Sourdough is one of the oldest forms of bread and dates back to ancient Egypt. Unlike most modern breads, sourdough uses wild yeasts to rise. These wild yeasts are all around us and vary according to our location. You can create your own natural sourdough starter just by using flour, water and these yeasts.
If looked after correctly your starter will provide you with the fantastic reward of your own sourdough loaves for years to come.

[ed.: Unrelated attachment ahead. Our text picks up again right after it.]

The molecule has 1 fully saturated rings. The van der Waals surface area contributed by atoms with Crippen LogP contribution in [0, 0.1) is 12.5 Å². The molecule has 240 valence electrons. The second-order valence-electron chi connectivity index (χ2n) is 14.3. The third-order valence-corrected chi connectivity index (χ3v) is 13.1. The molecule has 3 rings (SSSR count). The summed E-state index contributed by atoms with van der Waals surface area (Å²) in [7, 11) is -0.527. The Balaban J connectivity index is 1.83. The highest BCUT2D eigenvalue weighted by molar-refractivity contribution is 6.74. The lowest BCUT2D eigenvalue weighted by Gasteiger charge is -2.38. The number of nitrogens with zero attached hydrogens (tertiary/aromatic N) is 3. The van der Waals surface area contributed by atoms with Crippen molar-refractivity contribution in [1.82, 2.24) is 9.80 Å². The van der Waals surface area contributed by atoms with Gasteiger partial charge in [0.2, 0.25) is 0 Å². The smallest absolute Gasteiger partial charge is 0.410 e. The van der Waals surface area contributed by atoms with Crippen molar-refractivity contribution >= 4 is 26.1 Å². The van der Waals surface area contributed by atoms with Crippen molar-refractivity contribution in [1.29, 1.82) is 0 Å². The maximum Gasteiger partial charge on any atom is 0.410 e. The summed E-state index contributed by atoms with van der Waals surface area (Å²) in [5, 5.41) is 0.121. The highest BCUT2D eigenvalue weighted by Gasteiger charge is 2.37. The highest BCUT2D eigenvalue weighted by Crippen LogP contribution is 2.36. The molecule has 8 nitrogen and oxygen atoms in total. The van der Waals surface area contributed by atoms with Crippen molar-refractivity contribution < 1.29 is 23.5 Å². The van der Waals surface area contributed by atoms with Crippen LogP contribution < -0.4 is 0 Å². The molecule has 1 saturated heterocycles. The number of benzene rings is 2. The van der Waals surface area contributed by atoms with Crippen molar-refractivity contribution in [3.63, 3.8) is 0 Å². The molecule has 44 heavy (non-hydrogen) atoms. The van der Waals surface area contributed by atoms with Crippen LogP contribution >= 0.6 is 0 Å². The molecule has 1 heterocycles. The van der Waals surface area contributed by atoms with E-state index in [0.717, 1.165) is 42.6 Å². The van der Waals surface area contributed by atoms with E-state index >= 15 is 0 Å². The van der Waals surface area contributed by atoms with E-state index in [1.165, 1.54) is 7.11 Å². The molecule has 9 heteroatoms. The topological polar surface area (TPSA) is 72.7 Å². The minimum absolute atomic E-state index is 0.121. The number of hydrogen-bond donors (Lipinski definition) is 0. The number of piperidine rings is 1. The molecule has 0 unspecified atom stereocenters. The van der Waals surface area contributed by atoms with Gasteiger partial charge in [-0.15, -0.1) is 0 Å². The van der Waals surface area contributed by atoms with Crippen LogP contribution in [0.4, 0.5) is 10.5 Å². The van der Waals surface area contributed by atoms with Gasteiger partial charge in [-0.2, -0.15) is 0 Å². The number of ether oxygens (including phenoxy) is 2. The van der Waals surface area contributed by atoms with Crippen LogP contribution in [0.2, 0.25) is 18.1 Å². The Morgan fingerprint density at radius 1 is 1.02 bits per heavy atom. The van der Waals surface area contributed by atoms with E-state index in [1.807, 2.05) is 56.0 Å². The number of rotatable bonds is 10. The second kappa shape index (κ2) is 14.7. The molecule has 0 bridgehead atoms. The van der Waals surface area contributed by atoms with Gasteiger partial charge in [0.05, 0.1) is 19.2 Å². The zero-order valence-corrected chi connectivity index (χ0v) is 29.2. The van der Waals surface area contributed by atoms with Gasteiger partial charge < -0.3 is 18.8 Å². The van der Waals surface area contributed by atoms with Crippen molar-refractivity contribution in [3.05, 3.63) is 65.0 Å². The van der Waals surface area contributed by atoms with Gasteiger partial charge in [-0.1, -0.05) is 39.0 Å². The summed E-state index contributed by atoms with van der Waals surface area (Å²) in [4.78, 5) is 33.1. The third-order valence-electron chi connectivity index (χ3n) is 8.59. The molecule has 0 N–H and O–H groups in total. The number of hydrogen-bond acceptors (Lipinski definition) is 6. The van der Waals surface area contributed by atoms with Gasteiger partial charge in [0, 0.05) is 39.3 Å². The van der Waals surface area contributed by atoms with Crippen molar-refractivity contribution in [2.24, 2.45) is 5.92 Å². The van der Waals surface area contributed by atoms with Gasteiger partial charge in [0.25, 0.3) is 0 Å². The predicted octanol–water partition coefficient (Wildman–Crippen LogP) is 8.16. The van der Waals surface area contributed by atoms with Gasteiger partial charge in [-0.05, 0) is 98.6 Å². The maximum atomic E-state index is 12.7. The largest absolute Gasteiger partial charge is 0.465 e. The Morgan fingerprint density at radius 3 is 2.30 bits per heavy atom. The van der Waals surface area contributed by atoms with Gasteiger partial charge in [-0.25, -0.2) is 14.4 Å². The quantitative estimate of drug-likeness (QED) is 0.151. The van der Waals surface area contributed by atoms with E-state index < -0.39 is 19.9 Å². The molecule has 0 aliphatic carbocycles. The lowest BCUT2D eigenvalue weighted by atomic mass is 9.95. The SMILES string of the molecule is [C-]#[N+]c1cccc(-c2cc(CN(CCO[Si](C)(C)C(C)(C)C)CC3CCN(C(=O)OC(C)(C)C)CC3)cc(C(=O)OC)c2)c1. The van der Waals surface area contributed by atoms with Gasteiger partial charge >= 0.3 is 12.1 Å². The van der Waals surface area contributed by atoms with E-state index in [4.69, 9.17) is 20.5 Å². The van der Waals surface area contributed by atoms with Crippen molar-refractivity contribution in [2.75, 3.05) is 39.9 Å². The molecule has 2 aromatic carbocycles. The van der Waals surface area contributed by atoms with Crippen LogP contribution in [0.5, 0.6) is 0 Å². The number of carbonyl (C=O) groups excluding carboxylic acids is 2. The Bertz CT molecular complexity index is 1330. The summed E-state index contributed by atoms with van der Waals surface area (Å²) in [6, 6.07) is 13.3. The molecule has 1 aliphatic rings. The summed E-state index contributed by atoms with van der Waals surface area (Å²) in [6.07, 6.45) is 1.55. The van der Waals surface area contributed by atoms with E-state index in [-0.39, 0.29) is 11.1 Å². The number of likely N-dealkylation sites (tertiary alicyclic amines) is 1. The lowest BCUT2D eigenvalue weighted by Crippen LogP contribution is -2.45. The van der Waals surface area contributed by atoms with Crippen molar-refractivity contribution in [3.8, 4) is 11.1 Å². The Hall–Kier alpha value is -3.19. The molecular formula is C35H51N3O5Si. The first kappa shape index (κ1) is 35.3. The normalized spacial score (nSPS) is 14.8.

The starter uses a combination of bacteria and wild yeasts to create the right environment for both to grow. The yeasts in the dough produce carbon dioxide that becomes trapped in air pockets in the bread (causing the bread to rise). The yeasts also produce ethanol which the bacteria feed on to produce lactic acid and acetic acid (causing the slightly sour taste), which is good for the yeast but inhospitable to other organisms. The dough also needs stretchy gluten so it can catch the carbon dioxide produced by the microbes.